As was widely trailed across the media, the HS2 project was today approved by Transport Secretary Justine Greening. No significant concession was made on the route of the new line, although some extra tunnelling was also approved. Almost immediately the spin started from those opposed to the scheme, with factual analysis an early casualty of this particular war.
The £32 billion cost of both phases of HS2 – that’s the London to Birmingham part, and the completion of the “Y” network on to Manchester and Leeds – was one such casualty as the perpetually thirsty Paul Staines and his tame gofer Henry Cole at the Guido Fawkes blog, the Laurel and Hardy of the blogosphere, accused everyone else of spinning, while engaging in, er, spinning.
“There are a lot of number [sic] floating around today regarding HS2” they tell. Including their own: the estimated cost is petulantly dismissed as “woefully underestimated”, and a figure of £60 billion is then claimed. Staines and Cole have, between them, zero expertise in managing large and complex civil engineering projects. So that’s worth reading just for the howler and the laughs, then.
But over at the so-called Taxpayers’ Alliance (TPA), where the dubiously talented group of non-job holders has recorded another magnificent failure, Matthew Sinclair was in full mardy strop mode, dispensing misleading information as he went. So the cost of London to Birmingham was asserted to be £32 billion (wrong – actually £17 billion) as Sinclair laid down a carpet of dishonesty.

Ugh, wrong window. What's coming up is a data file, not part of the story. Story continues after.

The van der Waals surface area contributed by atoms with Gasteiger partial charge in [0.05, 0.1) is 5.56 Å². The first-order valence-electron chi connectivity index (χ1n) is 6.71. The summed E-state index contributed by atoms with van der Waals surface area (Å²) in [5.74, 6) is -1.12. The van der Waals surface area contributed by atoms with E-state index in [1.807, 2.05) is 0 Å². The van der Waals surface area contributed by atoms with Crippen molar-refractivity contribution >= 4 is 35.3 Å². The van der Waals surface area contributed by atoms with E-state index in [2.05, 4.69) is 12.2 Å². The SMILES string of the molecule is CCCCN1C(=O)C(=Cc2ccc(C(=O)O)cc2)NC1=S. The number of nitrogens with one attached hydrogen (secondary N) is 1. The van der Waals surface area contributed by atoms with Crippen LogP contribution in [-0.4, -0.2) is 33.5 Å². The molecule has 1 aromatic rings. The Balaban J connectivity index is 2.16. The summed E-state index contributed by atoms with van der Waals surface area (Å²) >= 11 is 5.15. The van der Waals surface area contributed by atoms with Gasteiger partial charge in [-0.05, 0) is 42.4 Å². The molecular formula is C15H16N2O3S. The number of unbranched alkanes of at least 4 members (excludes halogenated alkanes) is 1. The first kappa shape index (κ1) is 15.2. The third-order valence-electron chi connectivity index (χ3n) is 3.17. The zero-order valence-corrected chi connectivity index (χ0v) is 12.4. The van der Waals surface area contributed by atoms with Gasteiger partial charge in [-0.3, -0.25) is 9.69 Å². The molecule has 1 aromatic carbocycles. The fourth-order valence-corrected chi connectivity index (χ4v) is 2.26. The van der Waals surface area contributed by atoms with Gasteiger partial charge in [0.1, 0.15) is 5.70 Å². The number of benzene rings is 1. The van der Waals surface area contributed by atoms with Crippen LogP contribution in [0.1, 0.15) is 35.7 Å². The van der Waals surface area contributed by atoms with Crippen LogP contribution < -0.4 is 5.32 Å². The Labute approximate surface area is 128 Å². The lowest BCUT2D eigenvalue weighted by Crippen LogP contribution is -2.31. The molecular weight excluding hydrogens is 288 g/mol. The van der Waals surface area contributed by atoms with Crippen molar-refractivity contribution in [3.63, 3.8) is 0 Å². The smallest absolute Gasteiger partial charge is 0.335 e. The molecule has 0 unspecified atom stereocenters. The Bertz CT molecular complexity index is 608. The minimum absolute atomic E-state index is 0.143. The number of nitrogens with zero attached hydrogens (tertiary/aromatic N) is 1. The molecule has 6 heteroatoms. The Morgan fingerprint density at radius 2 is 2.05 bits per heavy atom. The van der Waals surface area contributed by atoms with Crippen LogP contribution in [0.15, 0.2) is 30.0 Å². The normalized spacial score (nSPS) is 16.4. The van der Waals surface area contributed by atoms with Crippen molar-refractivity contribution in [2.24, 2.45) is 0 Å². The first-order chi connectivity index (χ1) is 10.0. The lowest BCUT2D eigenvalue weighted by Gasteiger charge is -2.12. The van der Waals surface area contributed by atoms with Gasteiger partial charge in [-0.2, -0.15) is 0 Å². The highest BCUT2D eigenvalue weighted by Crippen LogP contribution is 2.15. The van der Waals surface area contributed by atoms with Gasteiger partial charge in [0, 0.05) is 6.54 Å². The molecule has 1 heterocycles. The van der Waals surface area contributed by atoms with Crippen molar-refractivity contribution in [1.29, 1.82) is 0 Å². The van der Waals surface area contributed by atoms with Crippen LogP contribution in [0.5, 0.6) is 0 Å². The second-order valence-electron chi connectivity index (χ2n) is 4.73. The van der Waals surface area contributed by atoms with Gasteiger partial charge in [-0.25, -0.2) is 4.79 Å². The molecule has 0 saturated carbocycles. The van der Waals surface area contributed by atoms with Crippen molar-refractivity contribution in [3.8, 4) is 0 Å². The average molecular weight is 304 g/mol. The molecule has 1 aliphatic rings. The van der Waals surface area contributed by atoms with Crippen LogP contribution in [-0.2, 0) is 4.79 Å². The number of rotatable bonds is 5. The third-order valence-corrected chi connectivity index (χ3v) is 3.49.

The cost of HS2 Phase 1, it was suggested, could be as high as £45 billion, but this is based on a series of assumptions made in their earlier propaganda. The TPA claim that they have the public on their side, but quote only a poll they themselves commissioned. Their desperation meant that Nigel Lawson was put forward as a “business leader”. And we get the “£1,000 per family” line again.
Other alternatives are said to give better value for money, but Atkins Rail Package 2 (RP2), which the TPA has recommended, has an unworkable timetable, reduces capacity for commuters, especially to Northampton, and does not provide for freight capacity, the latter being vitally important as it not only takes significant numbers of lorry movements off the roads, but makes money for The Railway.
The assertion by Sinclair that HS2 is “taxing the poor to pay for a rich man’s train” is sheer brass neck: the TPA represents the rich. HS2, as with the LGV and AVE programmes in France and Spain, is about capacity: there is a limit to what can be squeezed out of the present network. Moreover, the best value is always with new build, and HS1 was completed within time and budget.
It is time for Sinclair and his fellow flat earthers to get a life, and get over themselves.